IAccording to the International Atomic Energy Agency (IAEA), ran has announced further violations of the international nuclear agreement. The country announced in a letter its intention to enrich uranium up to a degree of 20 percent, the International Atomic Energy Agency announced on Friday. When the process should begin is not specified in the letter of December 31.
The Russian representative to the IAEA, Mikhail Ulyanov, had previously reported on the Iranian enrichment plans on the Internet service Twitter, citing IAEA boss Rafael Grossi. One diplomat spoke of “another blow” for the nuclear deal.
The 2015 international nuclear deal is designed to ensure that Iran does not acquire the capabilities to build an atomic bomb. However, the American President Donald Trump unilaterally terminated the agreement he considered inadequate in May 2018 and then put new sanctions into force against Tehran. Then Iran gradually withdrew from the agreement. According to the latest IAEA report published in November, Tehran recently enriched uranium to a degree of purity that was above the limit of the Vienna Agreement of 3.67 percent, but below the limit of 4.5 percent set by the IAEA.
Sipri: “The mood has turned”
The director of the peace research institute Sipri sees the future of the nuclear agreement with skepticism, even under the future American President Joe Biden. Even if the Democrat should pursue other strategic priorities than the current incumbent Donald Trump and say goodbye to his political style: “A successful resumption of the agreement could cost more political capital than Joe Biden is willing to invest,” said Institute Director Dan Smith of the “newcomers.” Osnabrück Newspaper ”.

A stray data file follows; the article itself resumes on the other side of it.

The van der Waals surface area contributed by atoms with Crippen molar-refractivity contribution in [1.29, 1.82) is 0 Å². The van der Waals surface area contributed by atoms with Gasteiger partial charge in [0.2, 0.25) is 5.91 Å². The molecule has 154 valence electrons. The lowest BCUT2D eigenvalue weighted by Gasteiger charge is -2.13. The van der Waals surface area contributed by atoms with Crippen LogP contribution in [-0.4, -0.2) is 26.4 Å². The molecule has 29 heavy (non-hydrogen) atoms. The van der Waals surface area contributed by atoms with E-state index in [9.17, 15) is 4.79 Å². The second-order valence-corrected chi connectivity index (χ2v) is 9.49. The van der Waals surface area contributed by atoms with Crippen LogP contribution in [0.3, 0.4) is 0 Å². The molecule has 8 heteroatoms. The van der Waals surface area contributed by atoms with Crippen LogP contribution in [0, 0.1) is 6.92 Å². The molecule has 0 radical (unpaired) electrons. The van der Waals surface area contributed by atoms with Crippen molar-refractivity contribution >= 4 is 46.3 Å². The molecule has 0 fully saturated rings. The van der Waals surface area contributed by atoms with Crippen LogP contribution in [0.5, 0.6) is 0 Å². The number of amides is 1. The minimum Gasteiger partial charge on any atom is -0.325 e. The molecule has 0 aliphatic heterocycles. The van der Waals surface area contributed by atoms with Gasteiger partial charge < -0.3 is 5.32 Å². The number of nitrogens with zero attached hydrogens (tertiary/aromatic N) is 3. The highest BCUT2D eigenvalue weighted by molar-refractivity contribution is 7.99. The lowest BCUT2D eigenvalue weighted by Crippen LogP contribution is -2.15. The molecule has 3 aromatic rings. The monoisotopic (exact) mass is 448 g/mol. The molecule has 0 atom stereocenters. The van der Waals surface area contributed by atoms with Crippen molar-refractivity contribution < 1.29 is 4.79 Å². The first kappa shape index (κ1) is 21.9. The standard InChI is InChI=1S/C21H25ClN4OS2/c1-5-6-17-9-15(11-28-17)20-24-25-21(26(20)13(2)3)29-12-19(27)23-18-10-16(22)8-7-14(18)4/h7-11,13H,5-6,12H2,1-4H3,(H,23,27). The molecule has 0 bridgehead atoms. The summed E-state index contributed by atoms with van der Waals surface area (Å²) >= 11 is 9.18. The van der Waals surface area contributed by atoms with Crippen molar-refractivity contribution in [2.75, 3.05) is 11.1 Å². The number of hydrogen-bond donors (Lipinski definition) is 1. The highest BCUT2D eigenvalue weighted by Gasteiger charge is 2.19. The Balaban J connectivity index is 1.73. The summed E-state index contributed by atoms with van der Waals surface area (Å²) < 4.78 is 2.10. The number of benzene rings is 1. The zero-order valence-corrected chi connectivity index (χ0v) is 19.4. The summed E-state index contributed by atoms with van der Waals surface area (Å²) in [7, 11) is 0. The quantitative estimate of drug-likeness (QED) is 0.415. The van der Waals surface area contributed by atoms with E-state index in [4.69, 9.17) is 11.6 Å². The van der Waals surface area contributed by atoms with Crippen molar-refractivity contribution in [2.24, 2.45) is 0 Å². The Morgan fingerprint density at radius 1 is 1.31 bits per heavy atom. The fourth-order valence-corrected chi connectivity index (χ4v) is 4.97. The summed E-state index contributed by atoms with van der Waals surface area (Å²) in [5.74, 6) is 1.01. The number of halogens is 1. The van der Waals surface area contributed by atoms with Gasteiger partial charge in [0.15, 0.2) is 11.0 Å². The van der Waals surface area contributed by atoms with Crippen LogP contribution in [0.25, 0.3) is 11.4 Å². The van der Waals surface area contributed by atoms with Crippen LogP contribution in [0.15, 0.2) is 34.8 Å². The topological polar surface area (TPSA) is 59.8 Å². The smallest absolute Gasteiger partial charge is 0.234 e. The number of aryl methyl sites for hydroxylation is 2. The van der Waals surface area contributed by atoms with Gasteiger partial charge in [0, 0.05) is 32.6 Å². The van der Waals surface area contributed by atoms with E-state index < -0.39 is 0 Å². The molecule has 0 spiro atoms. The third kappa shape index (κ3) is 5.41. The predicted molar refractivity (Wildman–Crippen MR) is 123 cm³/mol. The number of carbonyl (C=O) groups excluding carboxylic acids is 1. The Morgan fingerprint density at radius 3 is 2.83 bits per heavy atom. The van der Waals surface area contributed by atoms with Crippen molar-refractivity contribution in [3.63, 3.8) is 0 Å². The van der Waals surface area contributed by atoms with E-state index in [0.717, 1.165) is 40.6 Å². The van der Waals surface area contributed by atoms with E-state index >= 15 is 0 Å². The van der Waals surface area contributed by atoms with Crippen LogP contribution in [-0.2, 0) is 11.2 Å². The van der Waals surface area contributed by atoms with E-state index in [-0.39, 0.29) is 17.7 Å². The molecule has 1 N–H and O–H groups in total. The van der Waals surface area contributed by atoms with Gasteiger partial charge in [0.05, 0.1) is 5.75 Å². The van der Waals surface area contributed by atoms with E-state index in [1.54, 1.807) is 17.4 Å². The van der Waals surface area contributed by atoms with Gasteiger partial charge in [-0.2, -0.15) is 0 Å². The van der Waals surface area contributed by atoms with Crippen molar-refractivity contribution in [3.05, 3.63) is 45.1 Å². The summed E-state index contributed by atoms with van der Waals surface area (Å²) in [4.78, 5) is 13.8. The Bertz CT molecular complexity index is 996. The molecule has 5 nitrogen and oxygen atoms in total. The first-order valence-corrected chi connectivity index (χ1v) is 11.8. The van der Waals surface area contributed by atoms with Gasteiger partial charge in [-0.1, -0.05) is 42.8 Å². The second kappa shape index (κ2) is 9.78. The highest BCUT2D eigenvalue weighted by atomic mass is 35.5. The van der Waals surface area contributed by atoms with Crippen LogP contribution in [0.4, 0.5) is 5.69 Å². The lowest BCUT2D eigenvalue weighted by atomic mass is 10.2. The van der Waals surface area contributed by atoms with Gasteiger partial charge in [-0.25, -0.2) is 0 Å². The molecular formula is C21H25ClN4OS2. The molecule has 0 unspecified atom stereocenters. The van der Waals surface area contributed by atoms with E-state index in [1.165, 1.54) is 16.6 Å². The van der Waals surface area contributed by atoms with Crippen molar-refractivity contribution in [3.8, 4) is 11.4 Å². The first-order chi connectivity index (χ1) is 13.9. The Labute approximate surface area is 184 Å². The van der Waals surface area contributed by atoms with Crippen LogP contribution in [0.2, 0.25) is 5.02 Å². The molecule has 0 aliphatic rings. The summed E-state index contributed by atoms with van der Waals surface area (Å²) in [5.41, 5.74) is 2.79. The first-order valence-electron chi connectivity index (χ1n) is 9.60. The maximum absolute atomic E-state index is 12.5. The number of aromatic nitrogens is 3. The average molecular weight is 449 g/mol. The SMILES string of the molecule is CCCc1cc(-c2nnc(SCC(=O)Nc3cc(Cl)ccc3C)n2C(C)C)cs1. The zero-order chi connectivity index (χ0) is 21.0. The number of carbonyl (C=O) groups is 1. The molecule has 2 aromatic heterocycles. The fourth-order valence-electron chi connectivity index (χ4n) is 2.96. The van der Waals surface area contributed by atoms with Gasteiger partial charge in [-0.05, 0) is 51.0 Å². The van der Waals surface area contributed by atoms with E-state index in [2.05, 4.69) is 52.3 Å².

It is similar in Iran: “There too the mood has shifted because the agreement did not keep what was promised.” As a result of the deal, Iran was neither fully reconnected to world trade, nor have international investors entered the country in large numbers married. “From the point of view of the Iranian leadership, a very special offer would be required from the United States in order to feel fully committed to the agreement again,” said Smith. “I don’t see what Biden could put on the table without Iran voluntarily granting an improbable leap of faith.”
For the transatlantic military alliance, Biden’s election victory is undoubtedly an advantage, but the Stockholm peace researcher does not believe that the NATO allies should have too much hope. “Joe Biden won’t be someone who pushes other participants aside at NATO meetings in order to be in the front row like Donald Trump. But he will definitely ask the Europeans to make an appropriate contribution to their own defense, one should not be under any illusions. “
Smith also firmly believes that the United States will continue to modernize its nuclear arsenal under the new president. “At the same time, I assume that Biden will try to revive bilateral arms control with Russia.”
The opportunity to do so would arise immediately after he took office on January 20: To extend the “New Start” disarmament agreement, which expires in February, Biden and Kremlin boss Vladimir Putin would only have to pick up the phone. “I hope Joe Biden will take care of this after his inauguration. Because with the extension of “New Start” there would be the necessary time to develop a serious perspective for disarmament and arms control after 2026. “